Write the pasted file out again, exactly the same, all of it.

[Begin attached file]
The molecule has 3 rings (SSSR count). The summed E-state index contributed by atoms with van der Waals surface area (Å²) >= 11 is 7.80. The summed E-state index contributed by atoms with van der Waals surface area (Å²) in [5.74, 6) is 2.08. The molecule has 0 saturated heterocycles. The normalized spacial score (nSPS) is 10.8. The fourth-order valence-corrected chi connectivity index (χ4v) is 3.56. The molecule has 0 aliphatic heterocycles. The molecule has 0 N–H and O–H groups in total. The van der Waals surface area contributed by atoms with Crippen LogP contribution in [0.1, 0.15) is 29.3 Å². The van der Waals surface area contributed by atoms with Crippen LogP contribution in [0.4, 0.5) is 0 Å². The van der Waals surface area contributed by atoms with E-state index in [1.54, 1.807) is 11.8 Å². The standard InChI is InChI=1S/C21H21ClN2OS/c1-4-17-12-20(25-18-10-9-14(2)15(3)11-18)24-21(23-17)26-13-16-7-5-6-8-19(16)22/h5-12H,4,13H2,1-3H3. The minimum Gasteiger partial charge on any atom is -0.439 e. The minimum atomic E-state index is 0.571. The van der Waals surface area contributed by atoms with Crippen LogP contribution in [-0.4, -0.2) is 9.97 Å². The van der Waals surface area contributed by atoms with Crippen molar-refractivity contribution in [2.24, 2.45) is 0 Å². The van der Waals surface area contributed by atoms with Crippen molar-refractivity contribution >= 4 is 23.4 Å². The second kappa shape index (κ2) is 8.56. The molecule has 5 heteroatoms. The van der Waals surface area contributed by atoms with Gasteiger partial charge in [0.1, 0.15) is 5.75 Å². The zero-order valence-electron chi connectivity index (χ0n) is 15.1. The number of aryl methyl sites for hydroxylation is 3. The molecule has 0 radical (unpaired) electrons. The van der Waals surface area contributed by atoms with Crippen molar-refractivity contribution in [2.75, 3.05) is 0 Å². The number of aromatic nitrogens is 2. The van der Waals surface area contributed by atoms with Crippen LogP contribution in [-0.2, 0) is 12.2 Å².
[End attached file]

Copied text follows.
The molecule has 3 rings (SSSR count). The summed E-state index contributed by atoms with van der Waals surface area (Å²) >= 11 is 7.80. The summed E-state index contributed by atoms with van der Waals surface area (Å²) in [5.74, 6) is 2.08. The molecule has 0 saturated heterocycles. The normalized spacial score (nSPS) is 10.8. The fourth-order valence-corrected chi connectivity index (χ4v) is 3.56. The molecule has 0 aliphatic heterocycles. The molecule has 0 N–H and O–H groups in total. The van der Waals surface area contributed by atoms with Crippen LogP contribution in [0.1, 0.15) is 29.3 Å². The van der Waals surface area contributed by atoms with Crippen LogP contribution in [0.4, 0.5) is 0 Å². The van der Waals surface area contributed by atoms with E-state index in [1.54, 1.807) is 11.8 Å². The standard InChI is InChI=1S/C21H21ClN2OS/c1-4-17-12-20(25-18-10-9-14(2)15(3)11-18)24-21(23-17)26-13-16-7-5-6-8-19(16)22/h5-12H,4,13H2,1-3H3. The minimum Gasteiger partial charge on any atom is -0.439 e. The minimum atomic E-state index is 0.571. The van der Waals surface area contributed by atoms with Crippen LogP contribution in [-0.4, -0.2) is 9.97 Å². The van der Waals surface area contributed by atoms with Crippen molar-refractivity contribution in [2.24, 2.45) is 0 Å². The van der Waals surface area contributed by atoms with Crippen molar-refractivity contribution >= 4 is 23.4 Å². The second kappa shape index (κ2) is 8.56. The molecule has 5 heteroatoms. The van der Waals surface area contributed by atoms with Gasteiger partial charge in [0.1, 0.15) is 5.75 Å². The zero-order valence-electron chi connectivity index (χ0n) is 15.1. The number of aryl methyl sites for hydroxylation is 3. The molecule has 0 radical (unpaired) electrons. The van der Waals surface area contributed by atoms with Crippen molar-refractivity contribution in [2.75, 3.05) is 0 Å². The number of aromatic nitrogens is 2. The van der Waals surface area contributed by atoms with Crippen LogP contribution in [-0.2, 0) is 12.2 Å².